Group 1 contains only short vowel sounds. When your child pronounces these, each word in column 1 should rhyme, each word in column 2 should rhyme, etc.

Below are the real rhyming words to compare with in each column.

 

cat               bet              bit               cot               cut

 

If your child is pronouncing some vowels short and some long (or any other way), he hasn’t learned phonics, probably because he wasn’t taught phonics at all or, at least, not in the best way. Start on Explode the Code, Book 1.

 

Group 2 contains consonant combinations. Make sure the child is pronouncing both consonants together in each word, like “flab,” for instance, not “fab,” or “lab.”

The vowels should all have the short vowel sound like the words in Group 1 above.            

If your child is not pronouncing the consonant combinations correctly but is still pronouncing the vowels right, then start with Explode the Code Book 2.

 If your child changes the pronunciation of the vowels from short to long, once the new consonants are added, start with Explode the Code, Book 1 to make sure she really understands the rules.


Group 3a contains long vowel “words” that are made long by the silent E at the end.

 When your child pronounces these, each word in Column 1 of Group 2 should rhyme with the first column below, Column 2 should rhyme, with column 2 below etc.

 

date            mete           site              dote            lute

 

If he pronounces the vowels short or some short and some long, start on Explode the Code, Book 3.

 

Group 3b contains long vowel “words” that are made long by having a silent second letter. Here are the real words that your child’s answers should rhyme with:

 

                       beat            boat            wait             feet


If she pronounces the vowels short or some short and some long, start on Explode the Code, Book 3.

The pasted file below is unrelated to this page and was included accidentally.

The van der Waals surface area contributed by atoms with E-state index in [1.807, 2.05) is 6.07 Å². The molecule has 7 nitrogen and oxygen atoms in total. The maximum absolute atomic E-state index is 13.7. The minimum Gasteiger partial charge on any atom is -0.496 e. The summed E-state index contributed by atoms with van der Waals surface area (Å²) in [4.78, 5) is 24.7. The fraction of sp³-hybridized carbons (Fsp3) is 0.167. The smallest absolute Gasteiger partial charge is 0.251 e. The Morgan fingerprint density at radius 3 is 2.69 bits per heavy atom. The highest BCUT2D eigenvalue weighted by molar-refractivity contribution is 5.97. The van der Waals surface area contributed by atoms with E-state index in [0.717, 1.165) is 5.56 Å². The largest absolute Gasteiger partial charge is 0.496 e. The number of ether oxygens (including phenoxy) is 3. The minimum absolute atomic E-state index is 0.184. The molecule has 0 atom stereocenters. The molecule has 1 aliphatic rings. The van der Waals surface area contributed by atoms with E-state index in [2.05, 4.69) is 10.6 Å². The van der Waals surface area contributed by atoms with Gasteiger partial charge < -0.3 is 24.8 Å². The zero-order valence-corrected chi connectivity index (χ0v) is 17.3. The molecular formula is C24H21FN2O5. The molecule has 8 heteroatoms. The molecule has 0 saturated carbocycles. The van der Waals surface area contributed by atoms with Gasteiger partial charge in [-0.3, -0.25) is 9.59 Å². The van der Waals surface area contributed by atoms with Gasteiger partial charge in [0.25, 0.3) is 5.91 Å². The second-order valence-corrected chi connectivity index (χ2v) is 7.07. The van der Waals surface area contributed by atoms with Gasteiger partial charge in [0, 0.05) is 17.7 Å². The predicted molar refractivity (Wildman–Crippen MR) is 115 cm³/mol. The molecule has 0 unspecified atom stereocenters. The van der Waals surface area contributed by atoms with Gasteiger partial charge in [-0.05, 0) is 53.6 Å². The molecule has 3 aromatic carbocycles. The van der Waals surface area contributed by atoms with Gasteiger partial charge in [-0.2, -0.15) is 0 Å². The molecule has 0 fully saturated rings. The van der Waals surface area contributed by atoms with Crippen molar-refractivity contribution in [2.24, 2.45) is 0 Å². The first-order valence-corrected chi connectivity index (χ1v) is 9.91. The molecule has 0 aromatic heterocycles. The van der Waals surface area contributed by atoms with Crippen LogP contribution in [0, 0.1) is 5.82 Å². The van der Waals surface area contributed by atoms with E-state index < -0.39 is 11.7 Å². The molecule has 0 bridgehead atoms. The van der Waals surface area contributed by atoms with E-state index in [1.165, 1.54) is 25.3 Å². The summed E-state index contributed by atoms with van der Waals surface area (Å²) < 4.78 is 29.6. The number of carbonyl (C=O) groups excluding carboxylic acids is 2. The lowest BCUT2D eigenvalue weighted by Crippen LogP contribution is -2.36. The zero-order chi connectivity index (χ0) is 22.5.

If your child breezes through all the groups of words on the assessment, start him on Explode the Code, Book 4. It gets into two syllable words in a way that breaks them down and makes them easier to figure out. Also, much of the content in Books 4-8 may not be taught specifically, even if your child’s school is teaching some phonics.

 

Note: If you are teaching a younger child, he or she may not be ready for the last few books yet.

 

Another Note: Learning phonics doesn’t need to be a painful process. These books are super user friendly. With my daughter, I kept them in the car where she had nothing to do. She would happily pick them up and start working as I drove from one place to another. With the kids I tutored, I kept it light. Getting something wrong was no big deal. Getting things right was awesome. Try putting a snack in front of a restless or tired child to see if you can get more work time out of him. (My daughter and stepson both appreciated it when they were doing homework and a plate of sliced apples appeared in front of them.)

 

Feel free to post questions in comments or email me at NinaCordoba@NinaCordoba.com.


Other education blog posts published or currently in the works as of 9/2/2020:

-READ THIS FIRST: Educating Your Child at Home

-READ THIS SECONDGetting the Most from Your Child

-Reading: Teaching Reading the Right Way

-Reading: Quick Phonics Assessment (This post)

-Where Can I Find Learning Materials for my Preschool or Elementary School Student?

-Creating Real-life "Opportunity Learning" Moments

-Preparing Your Infant and Toddler for Success


Copyright 2020 Nina Cordoba